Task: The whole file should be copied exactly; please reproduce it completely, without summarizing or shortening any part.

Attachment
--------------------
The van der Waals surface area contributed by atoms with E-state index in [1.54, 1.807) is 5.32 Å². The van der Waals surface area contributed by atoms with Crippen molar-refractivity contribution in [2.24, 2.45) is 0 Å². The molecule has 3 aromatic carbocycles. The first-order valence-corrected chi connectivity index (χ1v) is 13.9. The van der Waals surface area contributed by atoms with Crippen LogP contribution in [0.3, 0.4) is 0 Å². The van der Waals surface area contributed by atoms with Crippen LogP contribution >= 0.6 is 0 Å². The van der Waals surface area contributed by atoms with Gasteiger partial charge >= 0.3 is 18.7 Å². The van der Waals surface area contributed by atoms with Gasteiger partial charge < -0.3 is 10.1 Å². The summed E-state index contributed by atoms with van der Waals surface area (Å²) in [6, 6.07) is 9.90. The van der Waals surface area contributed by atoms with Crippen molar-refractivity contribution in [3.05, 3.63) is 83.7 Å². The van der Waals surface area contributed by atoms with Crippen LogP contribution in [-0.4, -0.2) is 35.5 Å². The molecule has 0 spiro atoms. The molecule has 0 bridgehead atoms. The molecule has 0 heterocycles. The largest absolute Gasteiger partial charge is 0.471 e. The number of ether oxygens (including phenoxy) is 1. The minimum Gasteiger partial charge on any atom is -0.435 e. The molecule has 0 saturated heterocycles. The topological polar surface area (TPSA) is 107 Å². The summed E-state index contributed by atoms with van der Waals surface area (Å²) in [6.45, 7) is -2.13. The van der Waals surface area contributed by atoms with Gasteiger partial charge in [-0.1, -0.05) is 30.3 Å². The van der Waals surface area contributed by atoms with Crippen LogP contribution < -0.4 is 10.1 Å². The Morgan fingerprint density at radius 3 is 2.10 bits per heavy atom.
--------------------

The van der Waals surface area contributed by atoms with E-state index in [1.54, 1.807) is 5.32 Å². The van der Waals surface area contributed by atoms with Crippen molar-refractivity contribution in [2.24, 2.45) is 0 Å². The molecule has 3 aromatic carbocycles. The first-order valence-corrected chi connectivity index (χ1v) is 13.9. The van der Waals surface area contributed by atoms with Crippen LogP contribution in [0.3, 0.4) is 0 Å². The van der Waals surface area contributed by atoms with Crippen LogP contribution >= 0.6 is 0 Å². The van der Waals surface area contributed by atoms with Gasteiger partial charge >= 0.3 is 18.7 Å². The van der Waals surface area contributed by atoms with Gasteiger partial charge < -0.3 is 10.1 Å². The summed E-state index contributed by atoms with van der Waals surface area (Å²) in [6, 6.07) is 9.90. The van der Waals surface area contributed by atoms with Crippen molar-refractivity contribution in [3.05, 3.63) is 83.7 Å². The van der Waals surface area contributed by atoms with Crippen LogP contribution in [-0.4, -0.2) is 35.5 Å². The molecule has 0 spiro atoms. The molecule has 0 bridgehead atoms. The molecule has 0 heterocycles. The largest absolute Gasteiger partial charge is 0.471 e. The number of ether oxygens (including phenoxy) is 1. The minimum Gasteiger partial charge on any atom is -0.435 e. The molecule has 0 saturated heterocycles. The topological polar surface area (TPSA) is 107 Å². The summed E-state index contributed by atoms with van der Waals surface area (Å²) in [6.45, 7) is -2.13. The van der Waals surface area contributed by atoms with Gasteiger partial charge in [-0.1, -0.05) is 30.3 Å². The van der Waals surface area contributed by atoms with Crippen LogP contribution < -0.4 is 10.1 Å². The Morgan fingerprint density at radius 3 is 2.10 bits per heavy atom.